Homing in on the environment

Envisat
26 October 2000

Some 800 participants from all over the world - representing mainly the scientific and operational user community – attended a special Earth Observation symposium last week where the monitoring of our planet was a major topic.

'Looking Down to Earth in the New Millennium’ was held in Gothenburg, Sweden, hosted jointly by the European Space Agency and Chalmers University in Sweden.

Envisat at Gothenburg

Past, present and future projects were presented for discussion covering a multitude of disciplines, from long-term meteorology and weather forecasting, to atmospheric physics and ozone monitoring, ocean dynamics, earthquake monitoring and other major issues concerning the environment.

ESA’s ERS 1 & 2 missions have provided a wealth of important environmental information for nearly ten years. They have transmitted a continual flow of data and images to Earth, giving us new insights into the effect of human activity on the global environment and bringing issues such as ozone depletion and world pollution to the forefront of media attention.

On this occasion, top of the agenda was the ESA’s presentation on Envisat - the largest and most sophisticated Earth observation satellite ever built, which is due to be launched in June 2001.

The Envisat satellite, now in its final testing stages, is a real space laboratory, with ten highly sophisticated instruments for observing the earth with both optical and microwave radar imager techniques. Once deployed in a low-earth polar orbit, Envisat will continue and enhance the observations performed by the ESA's ERS 1 & 2 missions.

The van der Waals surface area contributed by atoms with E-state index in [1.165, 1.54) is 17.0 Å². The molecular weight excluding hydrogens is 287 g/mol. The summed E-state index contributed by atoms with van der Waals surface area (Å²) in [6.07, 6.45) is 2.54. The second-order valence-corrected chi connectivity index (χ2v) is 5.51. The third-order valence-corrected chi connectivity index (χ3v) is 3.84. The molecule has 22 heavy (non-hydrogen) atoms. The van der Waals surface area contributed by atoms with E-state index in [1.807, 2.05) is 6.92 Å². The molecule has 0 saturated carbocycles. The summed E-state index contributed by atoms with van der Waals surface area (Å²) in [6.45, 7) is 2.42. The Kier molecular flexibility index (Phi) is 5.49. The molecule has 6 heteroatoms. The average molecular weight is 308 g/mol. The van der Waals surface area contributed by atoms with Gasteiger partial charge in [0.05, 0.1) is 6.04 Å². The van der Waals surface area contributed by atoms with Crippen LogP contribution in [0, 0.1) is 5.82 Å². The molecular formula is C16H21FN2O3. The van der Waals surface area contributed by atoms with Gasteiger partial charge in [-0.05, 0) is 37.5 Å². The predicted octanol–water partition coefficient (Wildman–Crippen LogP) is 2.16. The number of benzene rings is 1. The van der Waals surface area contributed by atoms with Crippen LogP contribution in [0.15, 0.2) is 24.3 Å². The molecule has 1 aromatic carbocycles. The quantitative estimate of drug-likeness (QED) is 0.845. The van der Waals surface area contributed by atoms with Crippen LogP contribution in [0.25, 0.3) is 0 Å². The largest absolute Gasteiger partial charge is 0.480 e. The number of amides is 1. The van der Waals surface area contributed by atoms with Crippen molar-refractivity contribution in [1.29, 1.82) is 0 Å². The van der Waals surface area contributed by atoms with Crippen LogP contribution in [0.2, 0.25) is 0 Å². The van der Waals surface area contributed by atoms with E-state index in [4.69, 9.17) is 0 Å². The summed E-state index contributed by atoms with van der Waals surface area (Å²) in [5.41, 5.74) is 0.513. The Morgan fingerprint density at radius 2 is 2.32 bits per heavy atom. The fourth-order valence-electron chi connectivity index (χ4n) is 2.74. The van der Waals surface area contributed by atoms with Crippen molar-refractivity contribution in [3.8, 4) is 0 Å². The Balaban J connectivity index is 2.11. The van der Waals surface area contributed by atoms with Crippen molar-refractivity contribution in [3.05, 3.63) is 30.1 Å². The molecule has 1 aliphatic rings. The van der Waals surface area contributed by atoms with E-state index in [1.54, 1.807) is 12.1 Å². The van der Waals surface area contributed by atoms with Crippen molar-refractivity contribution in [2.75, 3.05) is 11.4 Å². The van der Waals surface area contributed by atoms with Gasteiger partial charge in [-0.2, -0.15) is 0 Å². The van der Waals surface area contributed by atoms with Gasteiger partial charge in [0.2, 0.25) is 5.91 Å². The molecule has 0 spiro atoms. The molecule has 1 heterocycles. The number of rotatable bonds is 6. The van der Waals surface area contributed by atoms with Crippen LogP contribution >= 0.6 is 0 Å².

Scientists eager to exploit the potential of ESA’s new Envisat satellite have presented their plans for developing the exploitation of the ENVISAT data. These scientists are part of the already selected 700 research projects to be conducted when ENVISAT is in orbit.

Key to the success of the proposed projects is Envisat's commissioning phase during the first few months in orbit. Over 100 scientific groups pledged their commitment at the symposium to supporting ESA in the preparation and execution of this crucial period, which involves precise calibration of all the instruments and validation of the derived images and data interpreted products.

This phase is a prerequisite to the exploitation of these data by both the scientific and operational user communities.For further information, please visit the Envisat web site (see links).

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